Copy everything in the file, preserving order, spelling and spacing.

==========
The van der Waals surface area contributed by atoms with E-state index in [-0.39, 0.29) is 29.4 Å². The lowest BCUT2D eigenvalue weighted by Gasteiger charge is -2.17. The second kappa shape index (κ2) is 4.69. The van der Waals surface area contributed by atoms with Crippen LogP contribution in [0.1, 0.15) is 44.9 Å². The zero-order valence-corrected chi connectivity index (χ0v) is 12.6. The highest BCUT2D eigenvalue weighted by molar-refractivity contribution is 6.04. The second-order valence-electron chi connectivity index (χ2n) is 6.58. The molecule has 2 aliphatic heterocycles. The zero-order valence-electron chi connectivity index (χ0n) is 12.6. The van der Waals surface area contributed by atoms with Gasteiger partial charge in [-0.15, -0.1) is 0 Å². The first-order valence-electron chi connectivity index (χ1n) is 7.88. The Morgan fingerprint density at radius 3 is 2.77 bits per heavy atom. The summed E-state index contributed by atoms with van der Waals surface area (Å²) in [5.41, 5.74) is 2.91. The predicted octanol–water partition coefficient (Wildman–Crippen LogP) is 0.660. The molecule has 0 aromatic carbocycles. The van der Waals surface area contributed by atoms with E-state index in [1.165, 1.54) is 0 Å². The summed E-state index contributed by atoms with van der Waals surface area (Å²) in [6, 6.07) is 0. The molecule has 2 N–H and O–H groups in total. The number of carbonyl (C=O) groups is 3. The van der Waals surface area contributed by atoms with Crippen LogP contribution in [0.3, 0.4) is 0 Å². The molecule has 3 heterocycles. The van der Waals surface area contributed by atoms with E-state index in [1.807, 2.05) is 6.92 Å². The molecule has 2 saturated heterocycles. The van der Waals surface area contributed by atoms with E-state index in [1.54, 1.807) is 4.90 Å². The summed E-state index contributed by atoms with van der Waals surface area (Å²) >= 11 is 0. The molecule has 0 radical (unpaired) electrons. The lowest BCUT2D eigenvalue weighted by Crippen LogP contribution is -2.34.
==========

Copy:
The van der Waals surface area contributed by atoms with E-state index in [-0.39, 0.29) is 29.4 Å². The lowest BCUT2D eigenvalue weighted by Gasteiger charge is -2.17. The second kappa shape index (κ2) is 4.69. The van der Waals surface area contributed by atoms with Crippen LogP contribution in [0.1, 0.15) is 44.9 Å². The zero-order valence-corrected chi connectivity index (χ0v) is 12.6. The highest BCUT2D eigenvalue weighted by molar-refractivity contribution is 6.04. The second-order valence-electron chi connectivity index (χ2n) is 6.58. The molecule has 2 aliphatic heterocycles. The zero-order valence-electron chi connectivity index (χ0n) is 12.6. The van der Waals surface area contributed by atoms with Gasteiger partial charge in [-0.15, -0.1) is 0 Å². The first-order valence-electron chi connectivity index (χ1n) is 7.88. The Morgan fingerprint density at radius 3 is 2.77 bits per heavy atom. The summed E-state index contributed by atoms with van der Waals surface area (Å²) in [5.41, 5.74) is 2.91. The predicted octanol–water partition coefficient (Wildman–Crippen LogP) is 0.660. The molecule has 0 aromatic carbocycles. The van der Waals surface area contributed by atoms with E-state index in [1.165, 1.54) is 0 Å². The summed E-state index contributed by atoms with van der Waals surface area (Å²) in [6, 6.07) is 0. The molecule has 2 N–H and O–H groups in total. The number of carbonyl (C=O) groups is 3. The van der Waals surface area contributed by atoms with Crippen LogP contribution in [0.3, 0.4) is 0 Å². The molecule has 3 heterocycles. The van der Waals surface area contributed by atoms with E-state index in [1.807, 2.05) is 6.92 Å². The molecule has 2 saturated heterocycles. The van der Waals surface area contributed by atoms with E-state index in [1.54, 1.807) is 4.90 Å². The summed E-state index contributed by atoms with van der Waals surface area (Å²) >= 11 is 0. The molecule has 0 radical (unpaired) electrons. The lowest BCUT2D eigenvalue weighted by Crippen LogP contribution is -2.34.